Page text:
Few would expect a T.V dinner to taste quite as good as a home-cooked meal or a dish prepared by a restaurant. The vegetables might be a little soggy, or the meat could be a tad under-spiced, but when sticking a frozen entrée  in the microwave, one is making the decision to sacrifice quality for convenience. Still, at the bare minimum, most customers would hope a frozen meal would still be free of life-threatening shards of metal.

Earlier this week, the Department of Agriculture issued a news release warning that food producer ConAgra would be recalling two types of P.F. Chang's frozen entrées because the meals were contaminated with "extraneous materials." Well, it turns out "extraneous materials" translates to little pieces of metal—some as long as a third of an inch—and the contamination has affected nearly 4,000 pounds of frozen chicken and beef.

"The metal fragments range in size between 2 and 9 millimeters (mm) in diameter, and are curled, malleable and shiny," the USDA wrote, adding that the dishes were produced between June 13 and June 22. "The metal fragments may be embedded in the sauce contained within the frozen entrée products.​"

The USDA is telling customers to throw away or return any of the recalled items they might have purchased before the packages could be removed from stores. Though no injuries have been reported as of yet, the contaminated foods were distributed to Arkansas, Illinois, Michigan, Minnesota, New York, Vermont, and Wisconsin.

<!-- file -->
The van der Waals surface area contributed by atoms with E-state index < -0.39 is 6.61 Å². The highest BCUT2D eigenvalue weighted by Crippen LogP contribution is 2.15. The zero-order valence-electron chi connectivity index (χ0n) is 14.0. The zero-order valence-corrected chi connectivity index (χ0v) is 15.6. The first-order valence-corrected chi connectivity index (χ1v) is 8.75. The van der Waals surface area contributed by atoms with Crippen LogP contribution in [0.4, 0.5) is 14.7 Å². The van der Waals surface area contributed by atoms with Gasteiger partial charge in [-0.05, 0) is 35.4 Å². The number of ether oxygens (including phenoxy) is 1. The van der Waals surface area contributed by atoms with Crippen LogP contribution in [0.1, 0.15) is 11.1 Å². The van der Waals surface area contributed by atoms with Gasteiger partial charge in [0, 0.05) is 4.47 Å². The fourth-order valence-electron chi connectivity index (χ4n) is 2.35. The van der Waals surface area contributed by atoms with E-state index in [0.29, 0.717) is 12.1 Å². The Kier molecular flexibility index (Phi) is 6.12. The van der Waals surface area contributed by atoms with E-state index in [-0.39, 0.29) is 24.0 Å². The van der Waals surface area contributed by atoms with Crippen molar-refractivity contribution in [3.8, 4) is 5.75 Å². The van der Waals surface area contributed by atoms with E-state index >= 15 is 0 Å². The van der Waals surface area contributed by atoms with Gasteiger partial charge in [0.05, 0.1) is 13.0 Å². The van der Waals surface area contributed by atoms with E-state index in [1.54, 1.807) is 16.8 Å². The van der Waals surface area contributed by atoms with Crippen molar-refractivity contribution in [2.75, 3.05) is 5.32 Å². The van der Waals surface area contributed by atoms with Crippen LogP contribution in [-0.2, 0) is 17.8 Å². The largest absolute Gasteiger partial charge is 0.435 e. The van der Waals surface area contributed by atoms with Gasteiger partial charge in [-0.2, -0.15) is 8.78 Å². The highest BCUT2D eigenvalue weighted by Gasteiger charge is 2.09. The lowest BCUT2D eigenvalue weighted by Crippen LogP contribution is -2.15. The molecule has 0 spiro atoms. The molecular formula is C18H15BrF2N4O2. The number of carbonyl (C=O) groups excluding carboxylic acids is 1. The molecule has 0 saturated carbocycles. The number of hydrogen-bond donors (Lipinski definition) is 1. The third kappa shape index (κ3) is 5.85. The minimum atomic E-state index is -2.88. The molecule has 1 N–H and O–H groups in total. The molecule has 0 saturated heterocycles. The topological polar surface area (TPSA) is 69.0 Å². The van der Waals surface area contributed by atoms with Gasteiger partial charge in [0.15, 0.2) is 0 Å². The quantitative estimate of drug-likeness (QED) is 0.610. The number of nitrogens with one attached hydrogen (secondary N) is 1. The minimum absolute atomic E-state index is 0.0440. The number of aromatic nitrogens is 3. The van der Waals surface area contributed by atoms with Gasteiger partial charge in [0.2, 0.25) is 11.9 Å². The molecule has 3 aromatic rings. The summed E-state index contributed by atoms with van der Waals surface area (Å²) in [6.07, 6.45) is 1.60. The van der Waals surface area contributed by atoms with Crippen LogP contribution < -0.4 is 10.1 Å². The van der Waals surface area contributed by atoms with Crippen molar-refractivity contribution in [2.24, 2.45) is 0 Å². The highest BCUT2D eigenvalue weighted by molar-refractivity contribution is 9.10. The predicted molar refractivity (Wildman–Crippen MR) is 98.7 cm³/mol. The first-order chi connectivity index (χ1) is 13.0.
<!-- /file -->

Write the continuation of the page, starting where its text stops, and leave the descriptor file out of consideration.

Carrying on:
Extraneous pieces of curled wire pose greater dangers than one might think. Since 2002, there have been more than 1,600​ reported injuries in the US from wire-bristle grill brushe​s alone, according to a recent study from the University of Missouri School of Medicine​. 

"One little bristle unrecognized could get lodged in various areas of the body, whether in the throat, tonsil or neck region,” David Chang, an associate professor of otolaryngology at the MU School of Medicine, said earlier this year. “If the bristle passes through those regions without lodging itself, it could get stuck further downstream in places like the esophagus, stomach or the intestine. The biggest worry is that it will lodge into those areas and get stuck in the wall of the intestine. The bristles could migrate out of the intestine and cause further internal damage.”

There you have it. Be careful the next time you decide to chow down on P.F. Chang's frozen Mongolian style beef this weekend. 

[via Uproxx]